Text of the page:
The Samsung Galaxy S9 and S9+ just recently launched, but some users are already reporting a range of problems with the handset.
Reportedly, S9 and S9+ owners are running into issues with touchscreen responsiveness, according to anecdotal user reports on Samsung’s official forums and across various social media outlets such as Reddit.
Impacted users claim that their devices have certain “dead spots” where touches are not registered. Additionally, other owners report more general issues with their devices registered certain touches. Increasing the touch sensitivity of the device or performing a factory reset seems to mitigate or fix the issue in some cases, though other users report getting their phones replaced by Samsung.
The problems appear similar to the so-called “touch disease” that afflicted certain iPhone 6 and 6 Plus models in 2016. Apple responded to that controversy by offering discounted repairs.
In a statement to Engadget, Samsung said it is aware of and “looking into” the issue. Currently, there’s no word on the timeline for a fix, however. And, unfortunately for Samsung, that’s not the only reported issue with its newest flagships.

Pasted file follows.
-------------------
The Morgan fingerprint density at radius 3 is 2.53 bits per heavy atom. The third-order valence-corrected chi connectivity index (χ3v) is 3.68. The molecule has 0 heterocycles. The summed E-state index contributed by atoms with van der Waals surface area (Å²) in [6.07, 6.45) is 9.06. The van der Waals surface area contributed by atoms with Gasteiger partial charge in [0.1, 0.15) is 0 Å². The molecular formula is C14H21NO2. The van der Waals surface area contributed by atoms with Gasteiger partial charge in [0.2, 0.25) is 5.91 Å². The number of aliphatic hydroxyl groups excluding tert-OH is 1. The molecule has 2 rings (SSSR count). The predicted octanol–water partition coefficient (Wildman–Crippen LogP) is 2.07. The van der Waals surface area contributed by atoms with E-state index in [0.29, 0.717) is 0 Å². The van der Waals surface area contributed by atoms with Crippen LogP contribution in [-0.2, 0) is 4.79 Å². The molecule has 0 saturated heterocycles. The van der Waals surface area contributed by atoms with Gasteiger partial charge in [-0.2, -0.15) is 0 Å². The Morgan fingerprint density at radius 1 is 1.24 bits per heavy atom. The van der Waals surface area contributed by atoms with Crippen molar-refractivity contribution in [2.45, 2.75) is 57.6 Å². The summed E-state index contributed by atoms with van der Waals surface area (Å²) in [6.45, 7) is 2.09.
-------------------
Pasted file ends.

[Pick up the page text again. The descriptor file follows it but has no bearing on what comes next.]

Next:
According to PiunikaWeb, there’s evidence to suggest fairly widespread and excessive lens flare issues with the S9’s camera. The problem, which produces severe lens flare in pictures, apparently happens when shooting certain angles in direct sunlight.
PiunikaWeb also reported an issue with how the Samsung flagship is counting data. Reportedly, the S9 and S9+ are counting all data, even Wi-Fi data consumption, as mobile data. In other words, users are getting alerts saying they have used up most of their mobile data — even if the mobile data option was switched off.
Other issues that users are running into include sporadic freezing up, slow charging — both via wire or wireless — and missing sound options in Settings for some T-Mobile customers. The South Korean tech giant hasn’t apparently acknowledged these other issues.
It’s not clear how widespread the various issues are, but Samsung undoubtedly wants to avoid any potential far-reaching scandal akin to the Galaxy Note 7 fiasco. But it’s fair to say that much of the company’s current public image and consumer trust is riding on the success of the S9 lineup.